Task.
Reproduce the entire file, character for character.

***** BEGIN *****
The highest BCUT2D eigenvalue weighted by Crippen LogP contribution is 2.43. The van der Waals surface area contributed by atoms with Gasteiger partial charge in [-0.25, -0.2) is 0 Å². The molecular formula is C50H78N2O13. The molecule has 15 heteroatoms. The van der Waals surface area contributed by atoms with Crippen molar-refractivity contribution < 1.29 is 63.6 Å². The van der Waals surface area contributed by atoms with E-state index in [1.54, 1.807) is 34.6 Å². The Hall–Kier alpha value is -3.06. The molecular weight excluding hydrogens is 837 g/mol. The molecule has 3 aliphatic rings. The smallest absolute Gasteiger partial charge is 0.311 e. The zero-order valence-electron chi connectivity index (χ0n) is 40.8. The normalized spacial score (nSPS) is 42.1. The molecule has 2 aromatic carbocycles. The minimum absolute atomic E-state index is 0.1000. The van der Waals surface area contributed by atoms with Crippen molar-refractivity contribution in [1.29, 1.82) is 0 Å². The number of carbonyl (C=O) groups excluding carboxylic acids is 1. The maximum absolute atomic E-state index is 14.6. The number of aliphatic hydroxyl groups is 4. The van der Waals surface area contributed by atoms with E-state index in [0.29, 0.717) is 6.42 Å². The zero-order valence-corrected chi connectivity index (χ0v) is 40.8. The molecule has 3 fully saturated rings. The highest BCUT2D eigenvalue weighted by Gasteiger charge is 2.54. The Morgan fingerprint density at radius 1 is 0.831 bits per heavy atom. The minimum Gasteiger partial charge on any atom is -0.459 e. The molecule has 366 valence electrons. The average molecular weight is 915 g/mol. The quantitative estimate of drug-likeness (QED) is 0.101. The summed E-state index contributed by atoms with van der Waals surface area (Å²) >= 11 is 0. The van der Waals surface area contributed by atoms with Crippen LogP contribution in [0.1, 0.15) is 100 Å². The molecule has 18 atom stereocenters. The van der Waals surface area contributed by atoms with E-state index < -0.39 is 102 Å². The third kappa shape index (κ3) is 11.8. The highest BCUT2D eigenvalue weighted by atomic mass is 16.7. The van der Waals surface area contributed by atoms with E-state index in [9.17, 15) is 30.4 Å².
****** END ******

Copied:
The highest BCUT2D eigenvalue weighted by Crippen LogP contribution is 2.43. The van der Waals surface area contributed by atoms with Gasteiger partial charge in [-0.25, -0.2) is 0 Å². The molecular formula is C50H78N2O13. The molecule has 15 heteroatoms. The van der Waals surface area contributed by atoms with Crippen molar-refractivity contribution < 1.29 is 63.6 Å². The van der Waals surface area contributed by atoms with E-state index in [1.54, 1.807) is 34.6 Å². The Hall–Kier alpha value is -3.06. The molecular weight excluding hydrogens is 837 g/mol. The molecule has 3 aliphatic rings. The smallest absolute Gasteiger partial charge is 0.311 e. The zero-order valence-electron chi connectivity index (χ0n) is 40.8. The normalized spacial score (nSPS) is 42.1. The molecule has 2 aromatic carbocycles. The minimum absolute atomic E-state index is 0.1000. The van der Waals surface area contributed by atoms with Crippen molar-refractivity contribution in [1.29, 1.82) is 0 Å². The number of carbonyl (C=O) groups excluding carboxylic acids is 1. The maximum absolute atomic E-state index is 14.6. The number of aliphatic hydroxyl groups is 4. The van der Waals surface area contributed by atoms with E-state index in [0.29, 0.717) is 6.42 Å². The zero-order valence-corrected chi connectivity index (χ0v) is 40.8. The molecule has 3 fully saturated rings. The highest BCUT2D eigenvalue weighted by Gasteiger charge is 2.54. The Morgan fingerprint density at radius 1 is 0.831 bits per heavy atom. The minimum Gasteiger partial charge on any atom is -0.459 e. The molecule has 366 valence electrons. The average molecular weight is 915 g/mol. The quantitative estimate of drug-likeness (QED) is 0.101. The summed E-state index contributed by atoms with van der Waals surface area (Å²) >= 11 is 0. The van der Waals surface area contributed by atoms with Crippen LogP contribution in [0.1, 0.15) is 100 Å². The molecule has 18 atom stereocenters. The van der Waals surface area contributed by atoms with E-state index < -0.39 is 102 Å². The third kappa shape index (κ3) is 11.8. The highest BCUT2D eigenvalue weighted by atomic mass is 16.7. The van der Waals surface area contributed by atoms with E-state index in [9.17, 15) is 30.4 Å².